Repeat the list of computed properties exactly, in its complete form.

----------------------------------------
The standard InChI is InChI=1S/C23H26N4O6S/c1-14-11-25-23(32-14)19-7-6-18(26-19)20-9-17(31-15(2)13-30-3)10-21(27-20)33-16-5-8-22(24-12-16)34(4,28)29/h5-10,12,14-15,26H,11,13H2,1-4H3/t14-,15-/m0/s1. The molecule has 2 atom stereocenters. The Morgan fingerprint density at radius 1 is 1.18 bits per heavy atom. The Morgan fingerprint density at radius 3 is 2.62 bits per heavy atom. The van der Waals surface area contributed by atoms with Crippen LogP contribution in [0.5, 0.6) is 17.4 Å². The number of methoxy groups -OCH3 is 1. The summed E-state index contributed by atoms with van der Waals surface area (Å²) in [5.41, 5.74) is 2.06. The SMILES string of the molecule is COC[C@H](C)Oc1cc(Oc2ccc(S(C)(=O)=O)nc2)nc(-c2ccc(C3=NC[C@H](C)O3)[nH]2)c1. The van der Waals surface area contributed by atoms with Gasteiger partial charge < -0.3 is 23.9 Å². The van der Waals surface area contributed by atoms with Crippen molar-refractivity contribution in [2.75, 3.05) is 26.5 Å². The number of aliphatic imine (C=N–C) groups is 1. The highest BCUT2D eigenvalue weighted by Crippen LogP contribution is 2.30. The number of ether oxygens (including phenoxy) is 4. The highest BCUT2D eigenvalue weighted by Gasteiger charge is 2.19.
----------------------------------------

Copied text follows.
The standard InChI is InChI=1S/C23H26N4O6S/c1-14-11-25-23(32-14)19-7-6-18(26-19)20-9-17(31-15(2)13-30-3)10-21(27-20)33-16-5-8-22(24-12-16)34(4,28)29/h5-10,12,14-15,26H,11,13H2,1-4H3/t14-,15-/m0/s1. The molecule has 2 atom stereocenters. The Morgan fingerprint density at radius 1 is 1.18 bits per heavy atom. The Morgan fingerprint density at radius 3 is 2.62 bits per heavy atom. The van der Waals surface area contributed by atoms with Crippen LogP contribution in [0.5, 0.6) is 17.4 Å². The number of methoxy groups -OCH3 is 1. The summed E-state index contributed by atoms with van der Waals surface area (Å²) in [5.41, 5.74) is 2.06. The SMILES string of the molecule is COC[C@H](C)Oc1cc(Oc2ccc(S(C)(=O)=O)nc2)nc(-c2ccc(C3=NC[C@H](C)O3)[nH]2)c1. The van der Waals surface area contributed by atoms with Gasteiger partial charge < -0.3 is 23.9 Å². The van der Waals surface area contributed by atoms with Crippen molar-refractivity contribution in [2.75, 3.05) is 26.5 Å². The number of aliphatic imine (C=N–C) groups is 1. The highest BCUT2D eigenvalue weighted by Crippen LogP contribution is 2.30. The number of ether oxygens (including phenoxy) is 4. The highest BCUT2D eigenvalue weighted by Gasteiger charge is 2.19.